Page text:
I’ve tried to bring sanity to the testing conversation, not just the talking points.
This is Bryan Townsend in a nutshell. He wants to cite his accomplishments, what he did. His sanity with the testing conversation? He has done more things to further the testing madness in our schools with his attempts at being a hero than not. He voted yes on a bill that backfired on new teachers by putting them into schools with bad test scores. Why would the DSEA support him when he sponsored a bill allowing for more Teach For America employees in our schools? It’s not like the teacher unions are enamored with the idea of those kind of programs. I’m sorry, but I’m just not feeling all the Bryan Townsend love. All of his “we need to get along and work together” statements are symbolic of exactly what is wrong in Delaware. The Delaware Way does not work. At all. Far too much is sacrificed, and when those sacrifices come to the detriment of children, I have to speak up.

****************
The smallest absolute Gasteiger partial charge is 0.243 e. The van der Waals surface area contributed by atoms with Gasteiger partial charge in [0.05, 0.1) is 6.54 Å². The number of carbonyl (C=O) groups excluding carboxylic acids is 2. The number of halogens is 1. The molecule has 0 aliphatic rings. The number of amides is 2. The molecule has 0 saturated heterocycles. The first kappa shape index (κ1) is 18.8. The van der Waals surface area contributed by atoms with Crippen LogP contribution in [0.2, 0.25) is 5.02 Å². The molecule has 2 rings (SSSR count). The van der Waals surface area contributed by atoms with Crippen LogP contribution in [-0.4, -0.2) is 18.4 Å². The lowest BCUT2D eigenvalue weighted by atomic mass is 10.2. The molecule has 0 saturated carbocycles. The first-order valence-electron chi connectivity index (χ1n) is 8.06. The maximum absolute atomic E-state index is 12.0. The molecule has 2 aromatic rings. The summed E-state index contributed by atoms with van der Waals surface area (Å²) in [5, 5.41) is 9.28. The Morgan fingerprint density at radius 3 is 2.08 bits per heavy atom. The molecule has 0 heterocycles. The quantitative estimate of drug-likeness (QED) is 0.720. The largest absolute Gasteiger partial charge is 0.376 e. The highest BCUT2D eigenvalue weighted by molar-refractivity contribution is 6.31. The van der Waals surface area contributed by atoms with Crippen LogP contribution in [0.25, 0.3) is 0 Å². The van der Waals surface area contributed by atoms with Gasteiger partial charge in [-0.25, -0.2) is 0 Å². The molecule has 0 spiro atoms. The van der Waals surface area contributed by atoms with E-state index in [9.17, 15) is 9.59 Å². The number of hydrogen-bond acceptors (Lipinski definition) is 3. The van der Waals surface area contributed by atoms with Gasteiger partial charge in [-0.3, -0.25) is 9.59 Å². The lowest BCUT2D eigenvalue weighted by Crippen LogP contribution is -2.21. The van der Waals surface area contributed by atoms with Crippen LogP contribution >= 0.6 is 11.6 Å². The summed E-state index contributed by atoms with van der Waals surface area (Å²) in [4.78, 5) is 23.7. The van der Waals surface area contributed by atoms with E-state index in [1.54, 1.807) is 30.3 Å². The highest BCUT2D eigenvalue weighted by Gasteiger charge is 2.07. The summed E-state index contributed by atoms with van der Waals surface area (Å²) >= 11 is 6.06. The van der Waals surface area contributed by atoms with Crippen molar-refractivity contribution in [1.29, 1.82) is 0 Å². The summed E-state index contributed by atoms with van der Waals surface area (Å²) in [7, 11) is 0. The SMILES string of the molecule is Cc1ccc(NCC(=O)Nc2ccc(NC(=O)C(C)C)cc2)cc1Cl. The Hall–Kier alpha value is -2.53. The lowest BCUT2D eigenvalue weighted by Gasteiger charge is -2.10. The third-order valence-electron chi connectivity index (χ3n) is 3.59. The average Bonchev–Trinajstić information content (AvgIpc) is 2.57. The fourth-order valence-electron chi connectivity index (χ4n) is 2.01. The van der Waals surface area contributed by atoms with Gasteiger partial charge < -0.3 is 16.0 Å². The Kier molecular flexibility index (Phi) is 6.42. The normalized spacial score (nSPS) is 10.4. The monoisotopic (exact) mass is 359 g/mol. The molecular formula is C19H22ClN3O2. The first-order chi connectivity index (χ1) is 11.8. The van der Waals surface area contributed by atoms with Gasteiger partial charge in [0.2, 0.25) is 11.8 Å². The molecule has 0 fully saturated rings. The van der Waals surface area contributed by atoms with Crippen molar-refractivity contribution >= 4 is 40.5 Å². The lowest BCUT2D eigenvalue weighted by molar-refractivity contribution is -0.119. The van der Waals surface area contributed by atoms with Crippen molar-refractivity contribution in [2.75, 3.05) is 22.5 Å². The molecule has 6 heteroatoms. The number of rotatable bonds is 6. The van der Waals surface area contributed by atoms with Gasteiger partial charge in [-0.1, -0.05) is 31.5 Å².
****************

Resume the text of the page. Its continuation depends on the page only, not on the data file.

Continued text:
I have no doubt many will be upset with this article, including Senator Townsend himself. But one thing finally tipped me over on this whole thought wrestling process concerning this issue. Today, the blogger Kavips, who I think is absolutely brilliant in many respects, endorsed Townsend for Congress. But there were parts of the article that screamed out to me with some disillusion about the real Bryan Townsend:
When we were battling the takeover of Wilmington’s schools, Bryan Townsend was there, at the meeting, not for himself, but to argue for our children.
When there was no hope to stop bad Sokolian policy from being railroaded through the General Assembly, Bryan Townsend was able to add passable amendments that put those policies under review. A review that is right now, turning people’s minds against all the one-sided crap once fed to us about how bad all public schools were.
When there was no hope to stop the horrible Smarter Balanced Assessment from being our measuring device (actually there was and his name was Greg Lavelle but that is a story for another time), Bryan was one of those arguing against it…